# ML.NET Tutorial — Get started in 10 minutes

Last year we announced ML.NET, cross-platform and open ML system for .NET developers. During this time, it has evolved greatly and has gone through many versions. Today we are sharing a guide on how to create your first ml.net application in 10 minutes.

*This tutorial on Russian.

**Below is a tutorial for Windows. But exactly the same thing can be done on MacOS/Linux.

## Install the .NET SDK

To start building .NET apps you just need to download and install the .NET SDK (Software Development Kit).

Open a new command prompt and run the following commands:

dotnet new console -o myApp
cd myApp

The dotnet command creates a new application of type console for you. The -o parameter creates a directory named myApp where your app is stored, and populates it with the required files. The cd myApp command puts you into the newly created app directory.

## Install ML.NET package

To use ML.NET, you need to install the Microsoft.ML package. In your command prompt, run the following command:

dotnet add package Microsoft.ML --version 0.9.0

Your machine learning app will predict the type of iris flower (setosa, versicolor, or virginica) based on four features: petal length, petal width, sepal length, and sepal width.

Open the UCI Machine Learning Repository: Iris Data Set, copy and paste the data into a text editor (e.g. Notepad), and save it as iris-data.txt in the myApp directory.

When you paste the data it will look like the following. Each row represents a different sample of an iris flower. From left to right, the columns represent: sepal length, sepal width, petal length, petal width, and type of iris flower.

5.1,3.5,1.4,0.2,Iris-setosa
4.9,3.0,1.4,0.2,Iris-setosa
4.7,3.2,1.3,0.2,Iris-setosa
...

#### Using Visual Studio?

If you're following along in Visual Studio, you'll need to configure iris-data.txt to be copied to the output directory.

## Write some code

Open Program.cs in any text editor and replace all of the code with the following:

using Microsoft.ML;
using Microsoft.ML.Data;
using System;

namespace myApp
{
class Program
{
// STEP 1: Define your data structures
// IrisData is used to provide training data, and as
// input for prediction operations
// - First 4 properties are inputs/features used to predict the label
// - Label is what you are predicting, and is only set when training
public class IrisData
{
public float SepalLength;

public float SepalWidth;

public float PetalLength;

public float PetalWidth;

public string Label;
}

// IrisPrediction is the result returned from prediction operations
public class IrisPrediction
{
[ColumnName("PredictedLabel")]
public string PredictedLabels;
}

static void Main(string[] args)
{
// STEP 2: Create a ML.NET environment
var mlContext = new MLContext();

// If working in Visual Studio, make sure the 'Copy to Output Directory'
// property of iris-data.txt is set to 'Copy always'

// Assign numeric values to text in the "Label" column, because only
// numbers can be processed during model training.
// Add a learning algorithm to the pipeline. e.g.(What type of iris is this?)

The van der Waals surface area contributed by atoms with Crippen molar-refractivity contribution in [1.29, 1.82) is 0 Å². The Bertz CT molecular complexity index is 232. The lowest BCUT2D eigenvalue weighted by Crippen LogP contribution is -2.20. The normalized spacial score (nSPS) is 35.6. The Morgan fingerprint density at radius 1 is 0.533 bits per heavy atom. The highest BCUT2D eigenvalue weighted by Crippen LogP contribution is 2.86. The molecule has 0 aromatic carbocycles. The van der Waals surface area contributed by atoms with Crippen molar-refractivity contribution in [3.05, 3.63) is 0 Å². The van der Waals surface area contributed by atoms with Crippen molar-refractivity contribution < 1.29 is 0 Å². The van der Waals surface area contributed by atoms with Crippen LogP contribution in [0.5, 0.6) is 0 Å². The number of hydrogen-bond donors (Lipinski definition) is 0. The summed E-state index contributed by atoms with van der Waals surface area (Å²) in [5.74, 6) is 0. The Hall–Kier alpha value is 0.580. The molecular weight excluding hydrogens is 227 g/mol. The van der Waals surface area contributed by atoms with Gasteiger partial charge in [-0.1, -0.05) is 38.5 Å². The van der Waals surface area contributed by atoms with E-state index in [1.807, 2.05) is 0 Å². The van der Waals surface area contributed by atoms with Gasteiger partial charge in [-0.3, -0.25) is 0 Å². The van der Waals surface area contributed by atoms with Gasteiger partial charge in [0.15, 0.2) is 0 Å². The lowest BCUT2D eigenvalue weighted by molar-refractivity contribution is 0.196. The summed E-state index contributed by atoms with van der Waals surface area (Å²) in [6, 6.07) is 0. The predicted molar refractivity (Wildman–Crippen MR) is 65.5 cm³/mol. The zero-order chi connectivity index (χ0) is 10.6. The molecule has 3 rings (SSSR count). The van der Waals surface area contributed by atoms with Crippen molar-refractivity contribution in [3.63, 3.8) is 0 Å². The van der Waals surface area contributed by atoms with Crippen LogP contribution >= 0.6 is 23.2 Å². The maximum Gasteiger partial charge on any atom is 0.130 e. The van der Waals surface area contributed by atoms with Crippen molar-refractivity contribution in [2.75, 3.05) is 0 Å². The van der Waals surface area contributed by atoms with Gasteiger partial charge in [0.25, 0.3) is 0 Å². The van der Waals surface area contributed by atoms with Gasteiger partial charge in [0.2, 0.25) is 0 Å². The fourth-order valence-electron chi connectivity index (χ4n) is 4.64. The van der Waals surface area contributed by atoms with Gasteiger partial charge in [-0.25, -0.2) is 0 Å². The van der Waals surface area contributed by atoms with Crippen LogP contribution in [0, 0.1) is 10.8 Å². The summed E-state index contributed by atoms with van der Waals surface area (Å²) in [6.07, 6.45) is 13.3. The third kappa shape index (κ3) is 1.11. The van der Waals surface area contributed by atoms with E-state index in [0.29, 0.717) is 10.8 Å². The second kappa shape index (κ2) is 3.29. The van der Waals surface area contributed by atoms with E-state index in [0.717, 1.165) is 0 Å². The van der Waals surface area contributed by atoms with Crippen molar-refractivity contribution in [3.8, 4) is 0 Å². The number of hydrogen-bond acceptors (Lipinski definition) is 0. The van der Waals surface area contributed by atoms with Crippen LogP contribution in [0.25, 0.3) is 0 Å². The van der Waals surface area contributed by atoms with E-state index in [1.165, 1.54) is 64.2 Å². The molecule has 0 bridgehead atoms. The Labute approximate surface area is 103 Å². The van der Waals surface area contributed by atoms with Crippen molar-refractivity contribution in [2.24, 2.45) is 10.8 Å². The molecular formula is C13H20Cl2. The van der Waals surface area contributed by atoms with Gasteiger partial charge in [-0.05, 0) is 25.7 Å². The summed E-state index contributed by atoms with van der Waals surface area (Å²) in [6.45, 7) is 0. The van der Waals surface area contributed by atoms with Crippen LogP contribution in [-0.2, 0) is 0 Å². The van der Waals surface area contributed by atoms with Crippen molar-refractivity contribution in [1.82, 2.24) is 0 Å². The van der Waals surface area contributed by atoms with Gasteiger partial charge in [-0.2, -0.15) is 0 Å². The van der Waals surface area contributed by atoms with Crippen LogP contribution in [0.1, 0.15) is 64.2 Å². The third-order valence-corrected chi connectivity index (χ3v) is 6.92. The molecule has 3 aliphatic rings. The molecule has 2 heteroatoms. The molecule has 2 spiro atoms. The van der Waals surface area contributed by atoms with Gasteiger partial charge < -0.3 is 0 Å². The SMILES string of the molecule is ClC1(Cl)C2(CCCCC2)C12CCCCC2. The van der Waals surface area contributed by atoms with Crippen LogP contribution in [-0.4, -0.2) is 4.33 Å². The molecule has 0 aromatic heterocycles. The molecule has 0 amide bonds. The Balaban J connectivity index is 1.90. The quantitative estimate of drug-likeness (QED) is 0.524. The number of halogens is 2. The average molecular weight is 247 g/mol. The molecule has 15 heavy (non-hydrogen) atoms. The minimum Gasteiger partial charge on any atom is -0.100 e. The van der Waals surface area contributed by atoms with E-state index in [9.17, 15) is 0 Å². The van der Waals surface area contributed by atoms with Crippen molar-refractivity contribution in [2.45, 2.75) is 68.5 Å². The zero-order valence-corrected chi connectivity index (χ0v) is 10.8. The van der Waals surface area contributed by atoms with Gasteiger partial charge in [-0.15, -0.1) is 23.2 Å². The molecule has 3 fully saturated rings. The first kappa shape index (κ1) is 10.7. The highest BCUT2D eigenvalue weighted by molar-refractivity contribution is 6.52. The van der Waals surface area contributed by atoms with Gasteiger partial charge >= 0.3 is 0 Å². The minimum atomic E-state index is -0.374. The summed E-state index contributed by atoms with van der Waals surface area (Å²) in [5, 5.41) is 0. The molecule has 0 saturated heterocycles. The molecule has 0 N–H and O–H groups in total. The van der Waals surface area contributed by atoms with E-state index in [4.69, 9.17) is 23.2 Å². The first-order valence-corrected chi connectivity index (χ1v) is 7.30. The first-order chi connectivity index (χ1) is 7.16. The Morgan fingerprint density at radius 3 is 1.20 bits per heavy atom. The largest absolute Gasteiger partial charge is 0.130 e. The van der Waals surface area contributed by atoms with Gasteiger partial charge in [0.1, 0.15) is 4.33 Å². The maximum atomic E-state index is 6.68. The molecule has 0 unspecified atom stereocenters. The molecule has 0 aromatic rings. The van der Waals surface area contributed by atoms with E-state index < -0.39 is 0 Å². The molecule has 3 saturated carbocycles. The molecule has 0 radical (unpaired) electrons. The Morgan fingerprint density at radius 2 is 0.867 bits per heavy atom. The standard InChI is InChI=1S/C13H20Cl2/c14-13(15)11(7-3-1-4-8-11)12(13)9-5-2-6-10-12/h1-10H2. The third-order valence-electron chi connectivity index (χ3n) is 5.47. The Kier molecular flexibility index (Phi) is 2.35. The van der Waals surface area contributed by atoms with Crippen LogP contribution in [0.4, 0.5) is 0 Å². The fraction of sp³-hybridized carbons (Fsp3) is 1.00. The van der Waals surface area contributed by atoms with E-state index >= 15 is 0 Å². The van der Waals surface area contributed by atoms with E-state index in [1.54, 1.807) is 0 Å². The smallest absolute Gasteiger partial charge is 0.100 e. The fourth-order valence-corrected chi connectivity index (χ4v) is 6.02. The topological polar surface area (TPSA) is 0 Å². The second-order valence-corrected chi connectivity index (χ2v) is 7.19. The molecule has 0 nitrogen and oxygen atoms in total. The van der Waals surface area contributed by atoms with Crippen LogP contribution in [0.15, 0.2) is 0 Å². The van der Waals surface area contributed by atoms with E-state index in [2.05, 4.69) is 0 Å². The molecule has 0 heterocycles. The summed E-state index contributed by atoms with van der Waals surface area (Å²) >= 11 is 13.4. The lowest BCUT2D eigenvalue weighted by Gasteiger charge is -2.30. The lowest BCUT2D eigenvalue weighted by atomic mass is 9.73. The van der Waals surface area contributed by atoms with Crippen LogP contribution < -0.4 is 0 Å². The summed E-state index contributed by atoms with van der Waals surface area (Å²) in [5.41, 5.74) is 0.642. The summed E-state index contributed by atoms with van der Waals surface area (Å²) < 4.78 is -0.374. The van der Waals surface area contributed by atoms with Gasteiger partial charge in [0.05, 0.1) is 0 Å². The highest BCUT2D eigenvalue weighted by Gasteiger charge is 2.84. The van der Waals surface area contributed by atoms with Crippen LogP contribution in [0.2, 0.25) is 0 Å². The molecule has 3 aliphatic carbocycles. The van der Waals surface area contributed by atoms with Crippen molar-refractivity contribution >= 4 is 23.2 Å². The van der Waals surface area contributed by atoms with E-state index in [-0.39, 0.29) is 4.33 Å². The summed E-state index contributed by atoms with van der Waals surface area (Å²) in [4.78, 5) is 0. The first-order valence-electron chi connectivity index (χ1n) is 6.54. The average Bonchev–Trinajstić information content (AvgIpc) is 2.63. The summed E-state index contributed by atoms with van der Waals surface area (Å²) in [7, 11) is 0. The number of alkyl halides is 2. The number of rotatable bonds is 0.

// Convert the Label back into original text (after converting to number in step 3)
var pipeline = mlContext.Transforms.Conversion.MapValueToKey("Label")
.Append(mlContext.Transforms.Concatenate("Features", "SepalLength", "SepalWidth", "PetalLength", "PetalWidth"))
.Append(mlContext.MulticlassClassification.Trainers.StochasticDualCoordinateAscent(labelColumn: "Label", featureColumn: "Features"))
.Append(mlContext.Transforms.Conversion.MapKeyToValue("PredictedLabel"));

// STEP 4: Train your model based on the data set
var model = pipeline.Fit(trainingDataView);

// STEP 5: Use your model to make a prediction
// You can change these numbers to test different predictions
var prediction = model.CreatePredictionEngine<IrisData, IrisPrediction>(mlContext).Predict(
new IrisData()
{
SepalLength = 3.3f,
SepalWidth = 1.6f,
PetalLength = 0.2f,
PetalWidth = 5.1f,
});

Console.WriteLine(\$"Predicted flower type is: {prediction.PredictedLabels}");
}
}
}

In your command prompt, run the following command:

dotnet run

The last line of output is the predicted type of iris flower. You can change the values passed to the Predict function to see predictions based on different measurements.

Congratulations, you've built your first machine learning model with ML.NET!

## Keep learning

Now that you've got the basics, you can keep learning with our ML.NET tutorials.

Microsoft
607.68
Microsoft — мировой лидер в области ПО и ИТ-услуг
Share post

## Similar posts

+1
5.1,3.5,1.4,0.2,Iris-setosa
4.9,3.0,1.4,0.2,Iris-setosa
4.7,3.2,1.3,0.2,Iris-setosa
...

Iris data set appears to have no header (column names) in the source csv. However, you write in your example:

var reader = mlContext.Data.CreateTextReader<IrisData>(separatorChar: ',', hasHeader: true);

Here it obviously says that hasHeader is used to control whether the data set has "header with feature names", but example data set does not have feature names (or am I missing something?).

If I am not mistaken, the code above might not fail, but the loaded data will likely have names taken from the first row (so, feature "5.1", feature "3.5" and so on), and the total number of observations will be reduced by 1.

I've had so many weird errors reading tables in R because of the missing header = TRUE/FALSE parameters that I now try to be super-cautious about it.